Blossoms and Shadows still evokes the breathtaking scenery of Japan, even if the story and characters are far less vivid than the world they inhabit. Fans of the OTORI series looking for a similar book will not find what they are looking for, but perhaps those who are willing to persevere with a dense historical cast and a flimsy plot will.

Published in 2010. Japan, 1857. For centuries, Japan has been on its own; isolated by choice from the rest of the world. But the Western powers are now at its shores, demanding to be let in; the government is crumbling, and revolution is building. The age of the samurai is ending and in its place a new Japan will be born. A young woman is readying herself for marriage in this, the most tumultuous period of her nation’s history. The daughter of a doctor, Tsuru has been working alongside him and learning the ways of medicine all her life. When her father allows her to marry the man she loves, a fellow doctor, she believes her life will be all she’s dreamed it could be: happily married, working amongst men as an equal. But Japanese society does not work this way. The men of the times – boys she’s known since childhood – are determined to expel the foreigners, using violence and whatever else they need to make their message heard. The women are expected to be hidden at home, or behind the paper walls of the tea houses. Tsuru is far too able to accept this, and she is drawn into a shadowy world of subversion, political intrigue, and a dangerous love. In time, she is working on the battlefields, alongside men, to care for the wounded. Blossoms and Shadows is a compelling tale of love and war, women and men, and the rise of modern Japan. It shines a brilliant light on a time in history that few have known about until now, though the change it brought continues to ripple around the world.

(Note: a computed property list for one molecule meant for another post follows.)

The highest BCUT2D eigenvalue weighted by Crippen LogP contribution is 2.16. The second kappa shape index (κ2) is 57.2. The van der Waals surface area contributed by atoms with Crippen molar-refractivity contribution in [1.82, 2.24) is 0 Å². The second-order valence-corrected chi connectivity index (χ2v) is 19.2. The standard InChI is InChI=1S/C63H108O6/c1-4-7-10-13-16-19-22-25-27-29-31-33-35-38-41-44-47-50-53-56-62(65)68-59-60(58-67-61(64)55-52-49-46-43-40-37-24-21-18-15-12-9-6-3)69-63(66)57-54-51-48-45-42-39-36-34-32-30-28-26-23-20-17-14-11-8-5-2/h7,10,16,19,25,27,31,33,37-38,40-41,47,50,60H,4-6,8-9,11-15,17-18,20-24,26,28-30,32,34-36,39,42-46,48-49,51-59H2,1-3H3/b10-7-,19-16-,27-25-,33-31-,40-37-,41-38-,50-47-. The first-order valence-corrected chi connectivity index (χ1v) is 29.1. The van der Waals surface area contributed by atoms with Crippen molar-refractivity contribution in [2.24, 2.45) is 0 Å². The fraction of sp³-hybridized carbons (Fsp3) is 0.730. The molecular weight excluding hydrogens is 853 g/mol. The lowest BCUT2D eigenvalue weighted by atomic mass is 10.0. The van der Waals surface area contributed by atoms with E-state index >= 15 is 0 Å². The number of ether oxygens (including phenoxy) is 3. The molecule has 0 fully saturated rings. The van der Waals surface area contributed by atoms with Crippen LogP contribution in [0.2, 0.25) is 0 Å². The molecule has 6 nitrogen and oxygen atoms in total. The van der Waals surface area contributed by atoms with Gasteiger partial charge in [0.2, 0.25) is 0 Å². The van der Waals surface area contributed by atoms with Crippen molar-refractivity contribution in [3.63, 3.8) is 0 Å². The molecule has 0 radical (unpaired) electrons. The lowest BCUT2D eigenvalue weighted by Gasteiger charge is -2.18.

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RACHAEL "RAY" MCKENZIE, with us since December 2014, was weaned onto fantasy from a young age. She grew up watching Studio Ghibli movies and devoured C.S. Lewis’ CHRONICLES OF NARNIA not long after that (it was a great edition as well -- a humongous picture-filled volume). She then moved on to the likes of Pullman’s HIS DARK MATERIALS trilogy and adored The Hobbit (this one she had on cassette -- those were the days). A couple of decades on, she is still a firm believer that YA and fantasy for children can be just as relevant and didactic as adult fantasy. Her firm favourites are the British greats: Terry Pratchett, Douglas Adams and Neil Gaiman, and she’s recently discovered Ben Aaronovitch too. Her tastes generally lean towards Urban Fantasy but basically anything with compelling characters has her vote.

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One comment

  1. As you said, two very big ideas. I love the idea of a woman challenging the mores of her culture, and this period in Japanese history was fascinating. Hard to do either one justice in one book, I think.